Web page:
I have realized over the years that my main market is women in their mid 20s to early 40s with good incomes. They tend to be liberal but are mainstream liberal. I do not sell well in the pearls and diamond market or to high school kids. I also don’t sell well in markets that want an image of something like a heart, state or skill.
Location is important on two counts. Is your market there? What is the set up? Where I currently live in Portsmouth Ohio my market is very small. There are lots of Flea markets and other rummage sales but my market doesn’t attend those in large enough numbers.
Therefore, I need to find out if my market is in nearby locations. One thing I look for is large universities in the surrounding towns about 120 miles away. The people I tend to sell to live in university towns or in larger metro areas. If you know the income bracket that tends to buy from you, looking in the USA census can help you identify appropriate areas to look for fairs.
The physical set up of a location is really important. Is it in a nice convention center? Is the art fair outside? Is it located in an old warehouse with no parking? These are really important. Countless factors affect whether a customer, or the right customer, will show up. I always ask about parking, bathrooms, shade, rain protection, food, near main walking drags and access to ATMs. Depending on the location and the demographics some of these factors may be more important but in general they are all important. Another big issue with location is the cost.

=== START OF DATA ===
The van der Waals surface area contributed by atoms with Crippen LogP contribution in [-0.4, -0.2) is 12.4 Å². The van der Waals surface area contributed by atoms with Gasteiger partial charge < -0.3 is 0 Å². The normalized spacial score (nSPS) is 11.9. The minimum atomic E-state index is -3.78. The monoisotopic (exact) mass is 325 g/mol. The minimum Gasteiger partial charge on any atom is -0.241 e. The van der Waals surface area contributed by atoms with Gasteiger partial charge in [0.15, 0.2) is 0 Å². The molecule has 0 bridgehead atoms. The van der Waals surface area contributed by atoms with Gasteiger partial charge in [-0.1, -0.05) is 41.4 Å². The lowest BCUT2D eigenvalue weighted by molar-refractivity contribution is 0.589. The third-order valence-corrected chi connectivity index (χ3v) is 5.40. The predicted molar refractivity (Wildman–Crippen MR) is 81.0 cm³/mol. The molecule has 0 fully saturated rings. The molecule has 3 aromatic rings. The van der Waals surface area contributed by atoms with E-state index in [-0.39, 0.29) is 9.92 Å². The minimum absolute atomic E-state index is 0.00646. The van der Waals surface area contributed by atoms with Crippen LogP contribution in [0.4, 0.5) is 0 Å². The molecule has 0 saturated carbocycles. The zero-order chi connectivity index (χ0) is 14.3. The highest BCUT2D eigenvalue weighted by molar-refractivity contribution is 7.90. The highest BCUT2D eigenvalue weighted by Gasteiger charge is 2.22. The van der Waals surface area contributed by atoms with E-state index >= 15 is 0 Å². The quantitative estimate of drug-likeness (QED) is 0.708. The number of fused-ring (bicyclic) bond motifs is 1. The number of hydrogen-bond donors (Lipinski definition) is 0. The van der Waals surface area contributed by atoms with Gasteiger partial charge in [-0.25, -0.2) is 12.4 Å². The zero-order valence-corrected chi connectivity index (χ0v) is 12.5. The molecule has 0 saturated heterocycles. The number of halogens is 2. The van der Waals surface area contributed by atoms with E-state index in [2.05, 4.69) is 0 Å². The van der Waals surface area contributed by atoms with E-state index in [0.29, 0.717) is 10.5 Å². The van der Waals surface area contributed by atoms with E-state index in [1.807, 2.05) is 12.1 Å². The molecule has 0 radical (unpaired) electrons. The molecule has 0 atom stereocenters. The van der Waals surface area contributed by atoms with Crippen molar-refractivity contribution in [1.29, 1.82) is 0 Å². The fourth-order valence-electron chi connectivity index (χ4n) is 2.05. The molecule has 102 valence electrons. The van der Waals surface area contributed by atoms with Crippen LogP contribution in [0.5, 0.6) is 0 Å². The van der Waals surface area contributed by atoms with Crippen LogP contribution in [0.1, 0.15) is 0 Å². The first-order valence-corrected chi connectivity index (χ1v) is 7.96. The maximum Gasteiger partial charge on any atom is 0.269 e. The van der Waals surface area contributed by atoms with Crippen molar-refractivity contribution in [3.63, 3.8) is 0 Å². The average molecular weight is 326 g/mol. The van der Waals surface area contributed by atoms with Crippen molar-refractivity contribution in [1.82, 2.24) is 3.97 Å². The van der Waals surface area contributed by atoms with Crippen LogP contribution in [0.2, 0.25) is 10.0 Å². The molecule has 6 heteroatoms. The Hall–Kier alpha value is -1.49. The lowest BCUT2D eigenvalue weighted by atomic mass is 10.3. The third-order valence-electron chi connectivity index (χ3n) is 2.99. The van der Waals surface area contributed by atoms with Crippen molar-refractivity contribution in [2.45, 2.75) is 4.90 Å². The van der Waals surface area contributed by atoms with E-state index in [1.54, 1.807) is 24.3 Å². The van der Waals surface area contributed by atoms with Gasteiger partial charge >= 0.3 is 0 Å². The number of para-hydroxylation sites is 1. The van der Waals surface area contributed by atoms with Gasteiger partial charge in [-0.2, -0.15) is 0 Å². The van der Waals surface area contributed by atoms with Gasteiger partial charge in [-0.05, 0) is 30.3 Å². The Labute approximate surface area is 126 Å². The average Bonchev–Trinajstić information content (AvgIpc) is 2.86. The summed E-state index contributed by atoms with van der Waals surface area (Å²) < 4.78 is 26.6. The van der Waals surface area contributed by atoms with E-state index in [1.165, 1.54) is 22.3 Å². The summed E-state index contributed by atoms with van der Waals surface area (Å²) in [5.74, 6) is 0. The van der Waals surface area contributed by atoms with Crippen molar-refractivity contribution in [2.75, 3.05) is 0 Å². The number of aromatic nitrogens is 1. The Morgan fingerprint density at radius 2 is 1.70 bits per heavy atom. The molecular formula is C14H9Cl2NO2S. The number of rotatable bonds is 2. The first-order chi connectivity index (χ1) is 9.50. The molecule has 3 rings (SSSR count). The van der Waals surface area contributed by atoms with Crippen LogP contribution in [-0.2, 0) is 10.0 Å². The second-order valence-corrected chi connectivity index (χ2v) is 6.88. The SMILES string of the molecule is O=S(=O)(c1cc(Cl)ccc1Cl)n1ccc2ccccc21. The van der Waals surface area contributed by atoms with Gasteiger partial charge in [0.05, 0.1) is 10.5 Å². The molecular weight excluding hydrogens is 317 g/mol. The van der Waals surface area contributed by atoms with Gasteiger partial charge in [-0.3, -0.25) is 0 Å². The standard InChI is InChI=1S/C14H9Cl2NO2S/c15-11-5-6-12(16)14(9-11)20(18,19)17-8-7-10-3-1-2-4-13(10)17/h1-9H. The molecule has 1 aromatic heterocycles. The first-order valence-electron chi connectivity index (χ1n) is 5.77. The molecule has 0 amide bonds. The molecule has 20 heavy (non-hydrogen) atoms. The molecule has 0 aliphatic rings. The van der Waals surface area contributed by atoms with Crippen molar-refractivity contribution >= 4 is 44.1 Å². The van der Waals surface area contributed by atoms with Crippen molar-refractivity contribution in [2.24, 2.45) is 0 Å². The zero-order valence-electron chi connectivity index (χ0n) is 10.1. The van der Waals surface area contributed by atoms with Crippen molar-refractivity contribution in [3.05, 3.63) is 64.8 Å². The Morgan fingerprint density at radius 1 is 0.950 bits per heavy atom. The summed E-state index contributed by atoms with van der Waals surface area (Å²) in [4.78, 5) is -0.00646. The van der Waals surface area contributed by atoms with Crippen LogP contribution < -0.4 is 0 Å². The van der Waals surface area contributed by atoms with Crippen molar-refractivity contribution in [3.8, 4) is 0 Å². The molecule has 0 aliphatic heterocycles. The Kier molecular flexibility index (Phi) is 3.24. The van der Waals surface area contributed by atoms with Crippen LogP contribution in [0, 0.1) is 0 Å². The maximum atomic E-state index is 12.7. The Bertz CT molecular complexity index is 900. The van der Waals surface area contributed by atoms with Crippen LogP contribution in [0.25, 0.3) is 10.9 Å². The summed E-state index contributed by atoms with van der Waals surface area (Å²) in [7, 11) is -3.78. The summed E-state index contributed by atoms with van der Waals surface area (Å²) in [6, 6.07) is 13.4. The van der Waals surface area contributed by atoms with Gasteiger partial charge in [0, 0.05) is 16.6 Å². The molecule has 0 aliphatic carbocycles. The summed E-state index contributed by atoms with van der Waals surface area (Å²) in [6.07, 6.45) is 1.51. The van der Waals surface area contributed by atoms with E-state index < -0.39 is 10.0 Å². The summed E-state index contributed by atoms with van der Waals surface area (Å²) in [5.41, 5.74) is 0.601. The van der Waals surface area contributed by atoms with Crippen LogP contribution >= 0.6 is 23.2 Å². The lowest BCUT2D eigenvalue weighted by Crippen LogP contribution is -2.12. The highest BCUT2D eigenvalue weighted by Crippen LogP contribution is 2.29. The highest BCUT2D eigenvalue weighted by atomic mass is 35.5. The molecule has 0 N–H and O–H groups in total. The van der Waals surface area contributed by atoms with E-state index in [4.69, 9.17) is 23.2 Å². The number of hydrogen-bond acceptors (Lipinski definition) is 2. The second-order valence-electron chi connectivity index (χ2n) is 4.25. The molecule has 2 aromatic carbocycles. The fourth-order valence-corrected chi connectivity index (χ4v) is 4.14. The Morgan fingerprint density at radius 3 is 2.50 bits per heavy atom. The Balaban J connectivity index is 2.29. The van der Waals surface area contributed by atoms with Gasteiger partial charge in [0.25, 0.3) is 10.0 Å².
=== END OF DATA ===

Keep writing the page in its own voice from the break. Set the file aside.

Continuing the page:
When selling at an art fair there are always hard and soft costs. The hard costs are table fee, gas for transportation, renting fees (such as a table or table cloth), tents (if outside) and a hotel if the fair is far away from your home. Soft costs are loss of time during the fair, time spent preparing for the fair, sales that could be lost from online shops while at the fair and potential idea theft.